Fish and Aquatic Life
Hay Creek (T25N R6W), in the Lower Eau Claire River Watershed, is a 7.07 mile river that falls in Eau Claire County. This river is an outstanding/exceptional resource water under NR102 as well as a Class I Trout Water under the Fisheries Program. This river is managed for fishing and swimming and is currently not considered impaired.
Author Aquatic Biologist
The 2018 assessments of Hay Creek (from Chippewa/Eau Claire County line downstream to mouth) showed impairment by phosphorus; new total phosphorus sample data exceeded the 2018 WisCALM listing criteria for the Fish and Aquatic Life use and biological impairment was observed (i.e. at least one macroinvertebrate Index of Biotic Integrity (IBI) scored in the "poor" condition category). Based on the most updated information, no change in the existing impaired waters listing was needed.
Author Ashley Beranek
Hay Creek (2131900) from Chippewa/Eau Claire County line to the mouth was assessed during the 2016 listing cycle; temperature data exceeded 2016 WisCALM listing thresholds for the Fish and Aquatic Life use. Biological impairment was observed (i.e. at least one macroinvertebrate or fish Index of Biotic Integrity (IBI) average scored in the poor condition category).
Author Aaron Larson
Wisconsin has over 84,000 miles of streams, 15,000 lakes and milllions of acres of wetlands. Assessing the condition of this vast amount of water is challenging. The state's water monitoring program uses a media-based, cross-program approach to analyze water condition. An updated monitoring strategy (2015-2020) is now available.
Compliance with Clean Water Act fishable, swimmable standards are located in the Executive Summary of Water Condition in 2016 . See also 'monitoring' and 'projects'.
Wisconsin's Water Quality Standards provide qualitative and quantitative goals for waters that are protective of Fishable, Swimmable conditions [Learn more]. Waters that do not meet water quality standards are considered impaired and restoration actions are planned and carried out until the water is once again fishable and swimmable
Management goals can include creation or implementation of a Total Maximum Daily Load analysis, a Nine Key Element Plan, or other restoration work, education and outreach and more. If specific recommendations exist for this water, they will be displayed below online.
Monitoring the condition of a river, stream, or lake includes gathering physical, chemical, biological, and habitat data. Comprehensive studies often gather all these parameters in great detail, while lighter assessment events will involve sampling physical, chemical and biological data such as macroinvertebrates. Aquatic macroinvertebrates and fish communities integrate watershed or catchment condition, providing great insight into overall ecosystem health. Chemical and habitat parameters tell researchers more about human induced problems including contaminated runoff, point source dischargers, or habitat issues that foster or limit the potential of aquatic communities to thrive in a given area. Wisconsin's Water Monitoring Strategy was recenty updated.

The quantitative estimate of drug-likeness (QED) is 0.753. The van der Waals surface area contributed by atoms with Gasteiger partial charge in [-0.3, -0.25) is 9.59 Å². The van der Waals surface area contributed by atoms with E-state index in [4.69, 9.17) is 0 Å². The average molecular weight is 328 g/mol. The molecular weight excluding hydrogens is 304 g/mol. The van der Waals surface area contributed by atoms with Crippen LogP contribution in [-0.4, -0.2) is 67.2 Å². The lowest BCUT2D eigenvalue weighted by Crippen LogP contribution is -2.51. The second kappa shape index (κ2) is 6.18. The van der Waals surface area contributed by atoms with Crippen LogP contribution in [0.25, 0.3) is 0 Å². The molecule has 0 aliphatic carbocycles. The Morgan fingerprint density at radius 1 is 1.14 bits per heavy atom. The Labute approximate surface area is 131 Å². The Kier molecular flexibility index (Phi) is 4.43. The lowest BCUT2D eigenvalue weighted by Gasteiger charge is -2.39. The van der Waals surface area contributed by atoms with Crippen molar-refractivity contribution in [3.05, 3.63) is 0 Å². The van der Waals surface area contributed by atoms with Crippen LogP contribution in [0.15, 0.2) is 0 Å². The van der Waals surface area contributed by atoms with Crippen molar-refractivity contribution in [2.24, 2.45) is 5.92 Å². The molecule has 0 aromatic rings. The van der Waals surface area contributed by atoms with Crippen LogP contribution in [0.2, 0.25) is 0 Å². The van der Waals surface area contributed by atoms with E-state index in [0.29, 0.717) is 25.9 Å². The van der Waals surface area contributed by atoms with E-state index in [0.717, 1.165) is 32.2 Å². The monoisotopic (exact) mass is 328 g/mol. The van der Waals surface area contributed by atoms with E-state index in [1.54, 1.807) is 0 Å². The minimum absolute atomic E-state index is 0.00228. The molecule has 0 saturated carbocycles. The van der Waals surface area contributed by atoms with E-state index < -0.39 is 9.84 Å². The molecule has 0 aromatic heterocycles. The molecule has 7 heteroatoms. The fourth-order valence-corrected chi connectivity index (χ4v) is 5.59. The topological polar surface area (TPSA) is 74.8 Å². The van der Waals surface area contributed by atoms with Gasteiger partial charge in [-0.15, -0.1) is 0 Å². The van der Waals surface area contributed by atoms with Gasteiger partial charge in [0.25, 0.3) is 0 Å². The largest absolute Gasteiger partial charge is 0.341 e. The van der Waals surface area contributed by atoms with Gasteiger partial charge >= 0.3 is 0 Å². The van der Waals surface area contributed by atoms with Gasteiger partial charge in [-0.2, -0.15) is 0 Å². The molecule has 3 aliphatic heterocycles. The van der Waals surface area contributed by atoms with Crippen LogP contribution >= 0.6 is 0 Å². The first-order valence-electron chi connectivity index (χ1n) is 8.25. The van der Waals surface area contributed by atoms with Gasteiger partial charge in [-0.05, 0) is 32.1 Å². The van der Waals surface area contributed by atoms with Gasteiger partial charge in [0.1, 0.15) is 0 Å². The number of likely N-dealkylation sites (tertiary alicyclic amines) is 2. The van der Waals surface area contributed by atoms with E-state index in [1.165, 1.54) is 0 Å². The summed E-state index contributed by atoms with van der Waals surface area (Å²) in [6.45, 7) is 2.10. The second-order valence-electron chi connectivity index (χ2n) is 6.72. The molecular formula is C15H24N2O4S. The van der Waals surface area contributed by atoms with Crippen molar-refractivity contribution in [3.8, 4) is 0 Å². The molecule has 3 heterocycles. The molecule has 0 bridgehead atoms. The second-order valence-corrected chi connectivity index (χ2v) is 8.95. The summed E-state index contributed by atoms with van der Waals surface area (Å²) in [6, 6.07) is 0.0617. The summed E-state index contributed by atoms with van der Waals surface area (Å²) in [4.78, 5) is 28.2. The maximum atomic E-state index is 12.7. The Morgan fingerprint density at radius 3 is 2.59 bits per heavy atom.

Grants and Management Projects
|Project Name (Click for Details)||Year Started|
|WBIC||Official Waterbody Name||Station ID||Station Name||Earliest Fieldwork Date||Latest Fieldwork Date||View Station||View Data|
|2131900||Hay Creek||10011952||Hay Creek - Hay Creek 2- Cth Rr||11/3/2009||6/1/2015||Map||Data|
|2131900||Hay Creek||10011909||Hay Creek 1- Krueger Rd||6/18/2004||10/8/2015||Map||Data|
Hay Creek is located in the Lower Eau Claire River watershed which is 216.31 mi². Land use in the watershed is primarily forest (44.70%), agricultural (30%) and a mix of grassland (16.20%) and other uses (9.00%). This watershed has 414.24 stream miles, 937.46 lake acres and 10,770.45 wetland acres.
Nonpoint Source Characteristics
This watershed is ranked Not Available for runoff impacts on streams, Not Available for runoff impacts on lakes and High for runoff impacts on groundwater and therefore has an overall rank of High. This value can be used in ranking the watershed or individual waterbodies for grant funding under state and county programs.However, all waters are affected by diffuse pollutant sources regardless of initial water quality. Applications for specific runoff projects under state or county grant programs may be pursued. For more information, go to surface water program grants.